15 Movie Poster Trends That Really Need To Die

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Eye Posters

Sometimes a movie poster might be as important as the trailer when it comes to promoting a film;

It's what draws our attention and could make or break our inspiration to see it. Even if you haven't seen the trailer or know anything about the film; the poster can sometimes become the DVD box art or thumbnail picture on your Video On Demand service. It's what sells the movie before you hear or see one visual of it.

We can learn a lot about a movie from its promotional material; and while some studios might not have the budget for polished design work, we can certainly get a sense of the creative minds that went into the actual feature film from how they promote it.

A unique poster design might suggest an original idea, whereas a poster format we've seen done to death can evoke a paint-by-numbers sense that (while might be fine for some) just reeks of unoriginal and carelessness in what's been created.

So what do we notice that's unoriginal in a movie poster? What trends, cliches and recurring occurrences do we want to see less of?

Here's a list of 15 trends in movie posters we could do with less of...

15. Romance Movies Box In Their Main Characters

Eye Posters

Where might you see this? Posters for films like He's Just Not That Into You, Valentines Day, Mother's Day, About Last Night, Playing For Keeps...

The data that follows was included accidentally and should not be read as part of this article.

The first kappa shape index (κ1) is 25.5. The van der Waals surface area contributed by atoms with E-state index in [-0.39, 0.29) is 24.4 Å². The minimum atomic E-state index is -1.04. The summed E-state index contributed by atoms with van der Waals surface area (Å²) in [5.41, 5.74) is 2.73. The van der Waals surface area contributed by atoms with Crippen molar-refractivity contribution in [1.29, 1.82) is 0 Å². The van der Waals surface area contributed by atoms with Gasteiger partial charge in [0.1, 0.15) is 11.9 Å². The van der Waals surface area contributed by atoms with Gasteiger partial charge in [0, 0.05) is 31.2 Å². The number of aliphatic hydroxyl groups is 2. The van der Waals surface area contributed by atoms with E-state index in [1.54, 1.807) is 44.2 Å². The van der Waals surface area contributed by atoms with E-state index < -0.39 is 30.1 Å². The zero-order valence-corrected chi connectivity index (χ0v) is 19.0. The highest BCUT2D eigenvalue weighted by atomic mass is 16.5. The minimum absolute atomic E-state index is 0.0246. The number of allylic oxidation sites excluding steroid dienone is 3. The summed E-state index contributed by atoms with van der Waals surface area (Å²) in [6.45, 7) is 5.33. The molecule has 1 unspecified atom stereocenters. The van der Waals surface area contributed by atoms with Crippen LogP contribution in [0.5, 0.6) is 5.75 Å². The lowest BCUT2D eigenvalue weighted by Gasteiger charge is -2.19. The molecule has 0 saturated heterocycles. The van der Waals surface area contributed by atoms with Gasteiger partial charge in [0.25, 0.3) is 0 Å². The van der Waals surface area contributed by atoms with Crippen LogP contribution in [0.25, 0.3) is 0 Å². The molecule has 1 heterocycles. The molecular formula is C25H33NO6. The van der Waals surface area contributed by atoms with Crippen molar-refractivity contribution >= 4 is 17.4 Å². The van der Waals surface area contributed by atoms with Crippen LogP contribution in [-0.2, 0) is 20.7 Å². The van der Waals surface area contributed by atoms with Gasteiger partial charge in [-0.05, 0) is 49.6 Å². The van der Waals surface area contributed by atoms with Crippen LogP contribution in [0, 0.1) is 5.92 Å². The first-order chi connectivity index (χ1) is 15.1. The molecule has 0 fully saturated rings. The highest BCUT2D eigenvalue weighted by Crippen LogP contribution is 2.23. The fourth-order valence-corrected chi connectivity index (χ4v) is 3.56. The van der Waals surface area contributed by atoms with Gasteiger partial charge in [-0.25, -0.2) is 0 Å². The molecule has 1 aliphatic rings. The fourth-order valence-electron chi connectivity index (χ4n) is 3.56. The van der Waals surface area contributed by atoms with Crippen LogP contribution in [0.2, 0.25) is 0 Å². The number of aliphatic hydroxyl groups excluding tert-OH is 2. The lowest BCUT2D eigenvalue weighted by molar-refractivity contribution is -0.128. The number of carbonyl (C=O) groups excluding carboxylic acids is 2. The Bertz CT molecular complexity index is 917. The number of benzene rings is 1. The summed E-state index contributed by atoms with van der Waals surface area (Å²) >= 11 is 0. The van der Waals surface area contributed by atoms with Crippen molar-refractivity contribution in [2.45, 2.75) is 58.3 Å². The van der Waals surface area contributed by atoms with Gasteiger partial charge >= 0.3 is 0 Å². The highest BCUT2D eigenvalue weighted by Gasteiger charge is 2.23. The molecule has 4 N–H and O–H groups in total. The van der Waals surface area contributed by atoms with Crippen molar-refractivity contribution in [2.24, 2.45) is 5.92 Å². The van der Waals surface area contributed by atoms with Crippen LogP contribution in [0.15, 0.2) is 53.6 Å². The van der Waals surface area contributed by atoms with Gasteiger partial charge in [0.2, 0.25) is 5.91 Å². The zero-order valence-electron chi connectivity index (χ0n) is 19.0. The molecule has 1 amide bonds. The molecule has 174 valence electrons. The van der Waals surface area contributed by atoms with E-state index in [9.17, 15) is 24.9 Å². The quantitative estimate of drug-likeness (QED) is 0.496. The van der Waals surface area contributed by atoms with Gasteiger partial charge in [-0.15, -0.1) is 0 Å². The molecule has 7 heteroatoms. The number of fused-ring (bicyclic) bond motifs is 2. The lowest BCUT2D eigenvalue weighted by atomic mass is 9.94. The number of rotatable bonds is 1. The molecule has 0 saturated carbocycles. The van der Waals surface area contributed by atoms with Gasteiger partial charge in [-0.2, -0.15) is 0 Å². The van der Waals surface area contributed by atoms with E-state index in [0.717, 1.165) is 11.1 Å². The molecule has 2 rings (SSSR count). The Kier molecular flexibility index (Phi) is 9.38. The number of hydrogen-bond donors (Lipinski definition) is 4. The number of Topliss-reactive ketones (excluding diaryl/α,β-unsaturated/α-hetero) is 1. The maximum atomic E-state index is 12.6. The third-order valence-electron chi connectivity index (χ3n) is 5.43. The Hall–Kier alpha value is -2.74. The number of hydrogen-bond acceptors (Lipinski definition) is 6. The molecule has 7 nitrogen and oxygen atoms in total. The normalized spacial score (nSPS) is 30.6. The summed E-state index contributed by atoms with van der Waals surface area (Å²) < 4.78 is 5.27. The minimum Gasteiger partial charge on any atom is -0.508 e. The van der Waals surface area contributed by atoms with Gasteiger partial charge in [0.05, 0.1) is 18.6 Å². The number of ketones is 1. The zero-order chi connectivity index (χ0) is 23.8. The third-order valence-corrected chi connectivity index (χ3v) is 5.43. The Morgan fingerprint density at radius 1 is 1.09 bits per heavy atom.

Marketing a film about several romantic entanglements sounds easy at first, but if you were faced with the challenge yourself it's probably quite difficult when crunch time approaches. With half a dozen varied relationships taking part in a film, some of which don't ever intersect with one another at all, presenting the leads cohesively might become a bit of a task and a half.

But with romantic comedy/dramas (the biggest offenders are Garry Marshall ensembles), the posters seem to carry the same formula of inserting single-faced profile pictures of their leads lining the top and bottom of the frame like surveillance mug shots from an episode of The Wire.

It's comically bad to see on the poster; as most of the character pictures aren't even professional photography, but appear to be enhanced screen grabs from the movie itself. A better option would be for each couple to take photos like they're in a photo booth.

At least that way it doesn't look like guerrilla style photography spliced together to create a creepy collage dedicated to celebrity couples.

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